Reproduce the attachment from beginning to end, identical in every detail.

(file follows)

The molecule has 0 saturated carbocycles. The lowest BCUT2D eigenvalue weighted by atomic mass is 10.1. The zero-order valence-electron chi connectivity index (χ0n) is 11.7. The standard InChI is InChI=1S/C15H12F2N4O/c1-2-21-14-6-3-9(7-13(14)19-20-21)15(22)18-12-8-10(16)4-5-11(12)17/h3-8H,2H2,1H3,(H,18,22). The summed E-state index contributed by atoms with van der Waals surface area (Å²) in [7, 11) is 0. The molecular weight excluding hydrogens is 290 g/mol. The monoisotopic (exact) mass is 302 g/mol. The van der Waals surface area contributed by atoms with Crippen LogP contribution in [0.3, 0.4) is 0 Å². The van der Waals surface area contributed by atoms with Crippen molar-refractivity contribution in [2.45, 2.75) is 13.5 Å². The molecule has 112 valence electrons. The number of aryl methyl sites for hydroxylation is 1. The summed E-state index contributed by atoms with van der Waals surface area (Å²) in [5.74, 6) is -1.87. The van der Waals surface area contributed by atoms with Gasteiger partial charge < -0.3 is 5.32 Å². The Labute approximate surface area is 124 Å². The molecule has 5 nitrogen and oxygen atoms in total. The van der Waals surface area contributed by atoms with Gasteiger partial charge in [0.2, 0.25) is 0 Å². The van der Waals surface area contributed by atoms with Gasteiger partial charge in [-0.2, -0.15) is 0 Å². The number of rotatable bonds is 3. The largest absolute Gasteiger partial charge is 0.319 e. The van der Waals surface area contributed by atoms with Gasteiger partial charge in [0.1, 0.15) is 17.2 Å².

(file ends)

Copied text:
The molecule has 0 saturated carbocycles. The lowest BCUT2D eigenvalue weighted by atomic mass is 10.1. The zero-order valence-electron chi connectivity index (χ0n) is 11.7. The standard InChI is InChI=1S/C15H12F2N4O/c1-2-21-14-6-3-9(7-13(14)19-20-21)15(22)18-12-8-10(16)4-5-11(12)17/h3-8H,2H2,1H3,(H,18,22). The summed E-state index contributed by atoms with van der Waals surface area (Å²) in [7, 11) is 0. The molecular weight excluding hydrogens is 290 g/mol. The monoisotopic (exact) mass is 302 g/mol. The van der Waals surface area contributed by atoms with Crippen LogP contribution in [0.3, 0.4) is 0 Å². The van der Waals surface area contributed by atoms with Crippen molar-refractivity contribution in [2.45, 2.75) is 13.5 Å². The molecule has 112 valence electrons. The number of aryl methyl sites for hydroxylation is 1. The summed E-state index contributed by atoms with van der Waals surface area (Å²) in [5.74, 6) is -1.87. The van der Waals surface area contributed by atoms with Gasteiger partial charge < -0.3 is 5.32 Å². The Labute approximate surface area is 124 Å². The molecule has 5 nitrogen and oxygen atoms in total. The van der Waals surface area contributed by atoms with Gasteiger partial charge in [0.2, 0.25) is 0 Å². The van der Waals surface area contributed by atoms with Gasteiger partial charge in [-0.2, -0.15) is 0 Å². The number of rotatable bonds is 3. The largest absolute Gasteiger partial charge is 0.319 e. The van der Waals surface area contributed by atoms with Gasteiger partial charge in [0.1, 0.15) is 17.2 Å².